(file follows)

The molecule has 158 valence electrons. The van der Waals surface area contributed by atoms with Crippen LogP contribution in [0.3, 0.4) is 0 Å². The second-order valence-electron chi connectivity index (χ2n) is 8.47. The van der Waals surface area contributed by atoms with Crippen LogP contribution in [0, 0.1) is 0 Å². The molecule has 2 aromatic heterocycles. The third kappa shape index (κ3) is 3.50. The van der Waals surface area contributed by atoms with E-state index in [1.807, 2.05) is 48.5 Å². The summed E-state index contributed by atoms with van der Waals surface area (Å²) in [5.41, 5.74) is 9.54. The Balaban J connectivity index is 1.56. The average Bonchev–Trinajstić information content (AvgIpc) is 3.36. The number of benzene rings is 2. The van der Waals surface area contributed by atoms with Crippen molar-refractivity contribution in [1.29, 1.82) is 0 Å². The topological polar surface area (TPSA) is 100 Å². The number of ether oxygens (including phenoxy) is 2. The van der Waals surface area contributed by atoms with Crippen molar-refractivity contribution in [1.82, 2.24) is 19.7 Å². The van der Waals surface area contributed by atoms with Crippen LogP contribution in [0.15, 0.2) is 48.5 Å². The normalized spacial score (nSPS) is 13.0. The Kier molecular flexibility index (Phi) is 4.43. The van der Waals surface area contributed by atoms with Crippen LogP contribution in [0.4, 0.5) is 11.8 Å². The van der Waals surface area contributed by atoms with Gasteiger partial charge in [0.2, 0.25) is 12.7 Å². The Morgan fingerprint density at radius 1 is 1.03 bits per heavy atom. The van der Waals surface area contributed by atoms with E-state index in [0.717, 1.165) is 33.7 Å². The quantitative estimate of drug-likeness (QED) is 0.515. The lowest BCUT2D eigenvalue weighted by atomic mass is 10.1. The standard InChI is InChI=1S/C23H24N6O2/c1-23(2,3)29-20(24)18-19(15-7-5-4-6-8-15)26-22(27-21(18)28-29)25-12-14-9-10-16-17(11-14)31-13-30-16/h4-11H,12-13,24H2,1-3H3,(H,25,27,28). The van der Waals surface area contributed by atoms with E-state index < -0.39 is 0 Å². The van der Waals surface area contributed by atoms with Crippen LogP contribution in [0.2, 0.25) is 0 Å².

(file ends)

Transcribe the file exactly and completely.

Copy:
The molecule has 158 valence electrons. The van der Waals surface area contributed by atoms with Crippen LogP contribution in [0.3, 0.4) is 0 Å². The second-order valence-electron chi connectivity index (χ2n) is 8.47. The van der Waals surface area contributed by atoms with Crippen LogP contribution in [0, 0.1) is 0 Å². The molecule has 2 aromatic heterocycles. The third kappa shape index (κ3) is 3.50. The van der Waals surface area contributed by atoms with E-state index in [1.807, 2.05) is 48.5 Å². The summed E-state index contributed by atoms with van der Waals surface area (Å²) in [5.41, 5.74) is 9.54. The Balaban J connectivity index is 1.56. The average Bonchev–Trinajstić information content (AvgIpc) is 3.36. The number of benzene rings is 2. The van der Waals surface area contributed by atoms with Crippen molar-refractivity contribution in [1.29, 1.82) is 0 Å². The topological polar surface area (TPSA) is 100 Å². The number of ether oxygens (including phenoxy) is 2. The van der Waals surface area contributed by atoms with Crippen molar-refractivity contribution in [1.82, 2.24) is 19.7 Å². The van der Waals surface area contributed by atoms with Crippen LogP contribution in [0.15, 0.2) is 48.5 Å². The normalized spacial score (nSPS) is 13.0. The Kier molecular flexibility index (Phi) is 4.43. The van der Waals surface area contributed by atoms with Crippen LogP contribution in [0.4, 0.5) is 11.8 Å². The van der Waals surface area contributed by atoms with Gasteiger partial charge in [0.2, 0.25) is 12.7 Å². The Morgan fingerprint density at radius 1 is 1.03 bits per heavy atom. The van der Waals surface area contributed by atoms with E-state index in [0.717, 1.165) is 33.7 Å². The quantitative estimate of drug-likeness (QED) is 0.515. The lowest BCUT2D eigenvalue weighted by atomic mass is 10.1. The standard InChI is InChI=1S/C23H24N6O2/c1-23(2,3)29-20(24)18-19(15-7-5-4-6-8-15)26-22(27-21(18)28-29)25-12-14-9-10-16-17(11-14)31-13-30-16/h4-11H,12-13,24H2,1-3H3,(H,25,27,28). The van der Waals surface area contributed by atoms with E-state index < -0.39 is 0 Å². The van der Waals surface area contributed by atoms with Crippen LogP contribution in [0.2, 0.25) is 0 Å².